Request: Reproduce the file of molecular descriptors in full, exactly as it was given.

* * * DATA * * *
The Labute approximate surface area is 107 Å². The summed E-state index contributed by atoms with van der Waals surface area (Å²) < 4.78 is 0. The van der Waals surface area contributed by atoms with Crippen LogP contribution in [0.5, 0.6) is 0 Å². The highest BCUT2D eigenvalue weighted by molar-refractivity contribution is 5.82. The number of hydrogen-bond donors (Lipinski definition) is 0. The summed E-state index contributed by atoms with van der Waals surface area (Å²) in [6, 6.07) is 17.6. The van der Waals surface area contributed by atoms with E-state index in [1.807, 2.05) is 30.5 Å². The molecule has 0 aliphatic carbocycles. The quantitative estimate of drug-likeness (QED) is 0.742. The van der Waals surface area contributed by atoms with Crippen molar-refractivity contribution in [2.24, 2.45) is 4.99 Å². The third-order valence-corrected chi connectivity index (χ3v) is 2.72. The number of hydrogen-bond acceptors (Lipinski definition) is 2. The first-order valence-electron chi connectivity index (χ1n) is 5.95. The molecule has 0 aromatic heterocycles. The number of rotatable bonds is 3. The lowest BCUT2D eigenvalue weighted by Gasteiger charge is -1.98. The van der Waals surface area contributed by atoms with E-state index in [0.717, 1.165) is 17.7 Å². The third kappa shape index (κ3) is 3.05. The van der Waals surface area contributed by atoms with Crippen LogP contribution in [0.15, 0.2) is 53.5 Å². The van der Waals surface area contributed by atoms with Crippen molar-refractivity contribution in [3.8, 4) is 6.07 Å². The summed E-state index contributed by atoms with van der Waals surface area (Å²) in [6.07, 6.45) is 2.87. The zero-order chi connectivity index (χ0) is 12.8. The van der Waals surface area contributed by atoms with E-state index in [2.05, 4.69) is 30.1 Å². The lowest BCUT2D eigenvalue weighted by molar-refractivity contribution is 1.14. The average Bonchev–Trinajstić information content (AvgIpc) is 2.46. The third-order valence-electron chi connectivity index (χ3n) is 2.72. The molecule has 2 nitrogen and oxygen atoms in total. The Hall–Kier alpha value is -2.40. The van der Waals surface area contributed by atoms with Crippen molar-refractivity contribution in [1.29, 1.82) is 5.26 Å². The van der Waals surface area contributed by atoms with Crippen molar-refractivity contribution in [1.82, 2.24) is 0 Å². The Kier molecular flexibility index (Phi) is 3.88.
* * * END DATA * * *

The Labute approximate surface area is 107 Å². The summed E-state index contributed by atoms with van der Waals surface area (Å²) < 4.78 is 0. The van der Waals surface area contributed by atoms with Crippen LogP contribution in [0.5, 0.6) is 0 Å². The highest BCUT2D eigenvalue weighted by molar-refractivity contribution is 5.82. The number of hydrogen-bond donors (Lipinski definition) is 0. The summed E-state index contributed by atoms with van der Waals surface area (Å²) in [6, 6.07) is 17.6. The van der Waals surface area contributed by atoms with E-state index in [1.807, 2.05) is 30.5 Å². The molecule has 0 aliphatic carbocycles. The quantitative estimate of drug-likeness (QED) is 0.742. The van der Waals surface area contributed by atoms with Crippen molar-refractivity contribution in [2.24, 2.45) is 4.99 Å². The third-order valence-corrected chi connectivity index (χ3v) is 2.72. The number of hydrogen-bond acceptors (Lipinski definition) is 2. The first-order valence-electron chi connectivity index (χ1n) is 5.95. The molecule has 0 aromatic heterocycles. The number of rotatable bonds is 3. The lowest BCUT2D eigenvalue weighted by Gasteiger charge is -1.98. The van der Waals surface area contributed by atoms with E-state index in [0.717, 1.165) is 17.7 Å². The third kappa shape index (κ3) is 3.05. The van der Waals surface area contributed by atoms with Crippen LogP contribution in [0.15, 0.2) is 53.5 Å². The van der Waals surface area contributed by atoms with Crippen molar-refractivity contribution in [3.8, 4) is 6.07 Å². The summed E-state index contributed by atoms with van der Waals surface area (Å²) in [6.07, 6.45) is 2.87. The zero-order chi connectivity index (χ0) is 12.8. The van der Waals surface area contributed by atoms with E-state index in [2.05, 4.69) is 30.1 Å². The lowest BCUT2D eigenvalue weighted by molar-refractivity contribution is 1.14. The average Bonchev–Trinajstić information content (AvgIpc) is 2.46. The third-order valence-electron chi connectivity index (χ3n) is 2.72. The molecule has 2 nitrogen and oxygen atoms in total. The Hall–Kier alpha value is -2.40. The van der Waals surface area contributed by atoms with Crippen molar-refractivity contribution in [1.29, 1.82) is 5.26 Å². The van der Waals surface area contributed by atoms with Crippen molar-refractivity contribution in [1.82, 2.24) is 0 Å². The Kier molecular flexibility index (Phi) is 3.88.